Today our son, Cody, turned seventeen. Seventeen.
Today is his birthday and just like every kid on their birthday, Cody is excited. He is growing up and he knows he is just one year away from the magical age of eighteen.
When Cody thinks about eighteen, he sees independence and the freedom to make his own choices. He sees nothing but promise as he imagines the possibilities for his future. Today he’s just one year away. For Cody this is a very happy day.
I wish I felt the same.
On one hand I do. I see promise. For the first time in several years, Cody is doing well in school, he has started a part-time job so he is gaining work experience, and he is considering what life will look like after high school. Cody is thriving. There is definitely promise.
But on the other hand, I feel dread. Fear rises in my chest and tears sting my eyes. I am scared. I am sad. I am angry.
Today we are one year away. This is it. We are running out of time.
Cody suffers from mental illness. He has bi-polar disorder. And now, after years of frequent hospitalizations, terrifying phone calls to the police, and a constant battle for care, he is finally receiving treatment. He is living in a treatment center out of state. There won’t be a birthday cake this year and we won’t get to celebrate. A deep sadness fills my my heart, but our family is blessed because we are receiving care. Many families are not so fortunate. Despite the sadness, we are the lucky ones. Cody is recovering.
But next year Cody will be eighteen and while he sees freedom and independence, all I see is a broken system that will abandon my child and leave him on the streets or in a jail cell to die. Mental illness is not treated like any other illness in this nation. Mental illness is the only illness that has an age limit for care. Treatment is hard to come by at any age, but once a person turns eighteen the options diminish entirely and family members no longer have a “say” in their loved one’s care. Our nation has traded hospitals for jail cells; we have traded compassionate care for the cold, harsh elements of the streets; we have tied the hands of parents and caregivers. Yet somehow we have managed to convince ourselves that these options are better than treatment; that somehow these options preserve a “patient’s rights”.
Well I want more. My son and every son or daughter who suffers, deserve more. No family should fear having their loved one arrested because of an illness. No person should be denied access to therapeutic and compassionate care. No family should dread the day their child will age out of treatment. Mental illness is an illness and just like cancer, diabetes, or heart disease, treatment should always be available.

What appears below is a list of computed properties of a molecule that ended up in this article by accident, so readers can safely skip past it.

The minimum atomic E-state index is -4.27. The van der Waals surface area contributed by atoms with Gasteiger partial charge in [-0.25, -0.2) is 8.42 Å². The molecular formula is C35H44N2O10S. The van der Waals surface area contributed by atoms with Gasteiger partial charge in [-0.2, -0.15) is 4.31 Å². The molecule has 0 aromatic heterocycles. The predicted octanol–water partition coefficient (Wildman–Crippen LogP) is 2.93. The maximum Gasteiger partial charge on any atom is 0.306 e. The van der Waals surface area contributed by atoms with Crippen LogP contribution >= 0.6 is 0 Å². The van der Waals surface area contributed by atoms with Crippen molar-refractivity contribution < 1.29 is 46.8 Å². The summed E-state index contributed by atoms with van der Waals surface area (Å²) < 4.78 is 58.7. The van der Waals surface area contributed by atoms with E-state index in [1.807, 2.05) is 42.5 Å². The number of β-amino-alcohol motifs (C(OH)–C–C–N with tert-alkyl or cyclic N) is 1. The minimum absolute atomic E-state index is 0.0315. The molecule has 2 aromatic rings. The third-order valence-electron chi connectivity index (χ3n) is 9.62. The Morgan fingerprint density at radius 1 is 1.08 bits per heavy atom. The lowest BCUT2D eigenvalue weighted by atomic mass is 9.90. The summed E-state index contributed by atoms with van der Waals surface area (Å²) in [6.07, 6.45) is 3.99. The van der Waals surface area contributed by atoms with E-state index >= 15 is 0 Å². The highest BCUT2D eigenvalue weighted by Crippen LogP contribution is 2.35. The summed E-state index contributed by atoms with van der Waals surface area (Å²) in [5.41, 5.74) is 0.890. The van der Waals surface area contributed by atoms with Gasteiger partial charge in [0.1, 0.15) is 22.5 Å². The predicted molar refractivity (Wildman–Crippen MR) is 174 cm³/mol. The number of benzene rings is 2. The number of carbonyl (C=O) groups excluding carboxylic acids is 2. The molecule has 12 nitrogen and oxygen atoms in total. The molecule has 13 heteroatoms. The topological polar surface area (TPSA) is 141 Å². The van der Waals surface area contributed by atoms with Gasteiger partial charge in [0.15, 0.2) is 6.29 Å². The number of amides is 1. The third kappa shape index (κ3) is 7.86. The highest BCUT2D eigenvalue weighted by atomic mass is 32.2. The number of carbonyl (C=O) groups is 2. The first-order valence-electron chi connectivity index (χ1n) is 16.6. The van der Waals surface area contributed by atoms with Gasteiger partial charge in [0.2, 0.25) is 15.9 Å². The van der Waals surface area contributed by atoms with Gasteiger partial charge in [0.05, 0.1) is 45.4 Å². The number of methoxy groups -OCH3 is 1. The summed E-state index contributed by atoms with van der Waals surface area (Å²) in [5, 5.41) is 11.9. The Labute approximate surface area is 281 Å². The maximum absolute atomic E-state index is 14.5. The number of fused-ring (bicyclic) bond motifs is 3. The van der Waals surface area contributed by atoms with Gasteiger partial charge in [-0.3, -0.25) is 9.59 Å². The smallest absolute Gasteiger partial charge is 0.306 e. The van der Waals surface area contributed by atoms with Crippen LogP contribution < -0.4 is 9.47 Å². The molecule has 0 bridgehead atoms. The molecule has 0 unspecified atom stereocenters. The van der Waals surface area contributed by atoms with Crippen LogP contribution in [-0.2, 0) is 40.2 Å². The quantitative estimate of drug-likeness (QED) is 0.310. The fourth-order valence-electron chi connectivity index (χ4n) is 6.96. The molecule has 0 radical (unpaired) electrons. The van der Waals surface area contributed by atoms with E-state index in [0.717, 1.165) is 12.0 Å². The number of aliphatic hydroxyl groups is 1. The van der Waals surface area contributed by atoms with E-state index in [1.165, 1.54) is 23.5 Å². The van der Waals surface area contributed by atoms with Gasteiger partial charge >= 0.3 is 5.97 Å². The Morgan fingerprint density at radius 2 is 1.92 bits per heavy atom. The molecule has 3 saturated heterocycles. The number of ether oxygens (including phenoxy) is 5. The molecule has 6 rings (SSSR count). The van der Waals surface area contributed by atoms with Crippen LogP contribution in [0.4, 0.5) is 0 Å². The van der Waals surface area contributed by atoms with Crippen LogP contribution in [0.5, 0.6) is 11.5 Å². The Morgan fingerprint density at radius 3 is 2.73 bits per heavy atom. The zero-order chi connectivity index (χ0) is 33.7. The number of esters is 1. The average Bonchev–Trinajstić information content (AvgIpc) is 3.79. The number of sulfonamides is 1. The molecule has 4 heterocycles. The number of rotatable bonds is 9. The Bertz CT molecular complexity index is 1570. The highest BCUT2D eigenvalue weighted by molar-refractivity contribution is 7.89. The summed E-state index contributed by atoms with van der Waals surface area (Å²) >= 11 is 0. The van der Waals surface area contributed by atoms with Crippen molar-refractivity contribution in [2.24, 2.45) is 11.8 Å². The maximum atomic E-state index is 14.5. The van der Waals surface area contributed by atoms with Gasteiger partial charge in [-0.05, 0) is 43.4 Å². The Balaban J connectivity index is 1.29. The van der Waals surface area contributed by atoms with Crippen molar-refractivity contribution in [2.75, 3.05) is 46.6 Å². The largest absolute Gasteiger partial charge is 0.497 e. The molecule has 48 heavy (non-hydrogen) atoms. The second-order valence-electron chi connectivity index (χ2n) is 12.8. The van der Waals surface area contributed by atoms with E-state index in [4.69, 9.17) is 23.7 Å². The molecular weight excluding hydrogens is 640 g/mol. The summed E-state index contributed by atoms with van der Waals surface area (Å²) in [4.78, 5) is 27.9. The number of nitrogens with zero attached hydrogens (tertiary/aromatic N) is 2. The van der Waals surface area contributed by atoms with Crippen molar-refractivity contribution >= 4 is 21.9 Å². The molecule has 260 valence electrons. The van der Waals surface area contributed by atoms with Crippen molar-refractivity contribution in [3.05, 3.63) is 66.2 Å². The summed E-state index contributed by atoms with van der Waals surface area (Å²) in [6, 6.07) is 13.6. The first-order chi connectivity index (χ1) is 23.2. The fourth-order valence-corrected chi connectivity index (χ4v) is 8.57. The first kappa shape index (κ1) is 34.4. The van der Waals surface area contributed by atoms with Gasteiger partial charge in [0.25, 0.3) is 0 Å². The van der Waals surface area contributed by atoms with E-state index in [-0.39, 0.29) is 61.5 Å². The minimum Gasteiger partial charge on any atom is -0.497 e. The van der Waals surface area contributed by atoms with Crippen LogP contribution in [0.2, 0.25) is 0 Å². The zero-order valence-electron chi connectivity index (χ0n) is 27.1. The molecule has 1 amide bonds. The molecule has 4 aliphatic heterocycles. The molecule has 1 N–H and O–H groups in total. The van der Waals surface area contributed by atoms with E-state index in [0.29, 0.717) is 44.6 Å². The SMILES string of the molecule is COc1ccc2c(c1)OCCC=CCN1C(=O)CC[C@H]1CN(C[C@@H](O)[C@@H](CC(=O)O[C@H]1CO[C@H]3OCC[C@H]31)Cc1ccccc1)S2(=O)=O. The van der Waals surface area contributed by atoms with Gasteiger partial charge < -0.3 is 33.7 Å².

Thankfully, there is a glimmer of hope. Last year, in response to the Newtown Tragedy, Congressman Tim Murphy (R-PA) proposed a bill: HR-3717, The Helping Families in Mental Health Crisis Act. HR-3717 is a bi-partisan bill that currently has 115 Co-Sponsors and it will fundamentally change the way mental illness is treated in our nation. HR-3717 will give my son and my family a chance for recovery, a chance for continued treatment, a chance for help, and a chance for hope. It is a comprehensive plan designed to overhaul our failed system and it is the first bill to focus on accessible treatment for the most severely mentally ill.
The Helping Families in Mental Health Crisis Act (HR-3717) includes these provisions:
- Fund Pilot Assisted Outpatient Treatment (AOT) Programs
- Preserve enough psychiatric hospital beds for patients who need them
- Remove HIPAA handcuffs so parents can get the information they need to provide care for their mentally ill loved ones
- Ensure mentally ill are not denied access to the best medication and treatment
- Jail Diversion: Train Police and Establish Mental Health Court
- Allocate resources for suicide prevention
- Create a Deputy Secretary for Mental Health to focus spending on Severe Mental Illness
- Reform SAMHSA (Substance Abuse and Mental Health Services Administration) and CMHS (Center for Mental Health Services)
- Reform Protection and Advocacy for Individuals with Mental Illness Programs (PAIMI)
- Strengthen the National Institute of Mental Health
Our nation needs this bill. When it comes to mental illness we are missing the mark. We sit idly in the comfort of apathy and denial and then wonder why there are so many tragedies. We cried over Newtown. We watched in shock over the Aurora theater shooting. We were devastated when Robin Williams took his own life. Every day we walk by someone’s son or daughter left on the streets to die. We watch in horror but we sit back and do nothing. We are all affected and it’s time to wake up. It is time to take action. It is time for a change.
Today my son turned seventeen. Seventeen. While this should be a day of excitement, sadly, it fills my heart with fear. We are one year away from losing access to care. We are one year away from the harsh reality that if Cody relapses or has a bad day he could be arrested and considered a criminal instead of a young man with an illness. We are one year away from being stripped of our voice in his treatment.
I am scared. I am sad. I am angry.
Today our son turned seventeen. We are one year away.
Are you the parent of a child or an adult child who suffers from mental illness? Have you felt afraid? I welcome your comments and stories. Please post them in the comment section below. Together our voices become stronger. Together we can bring change.
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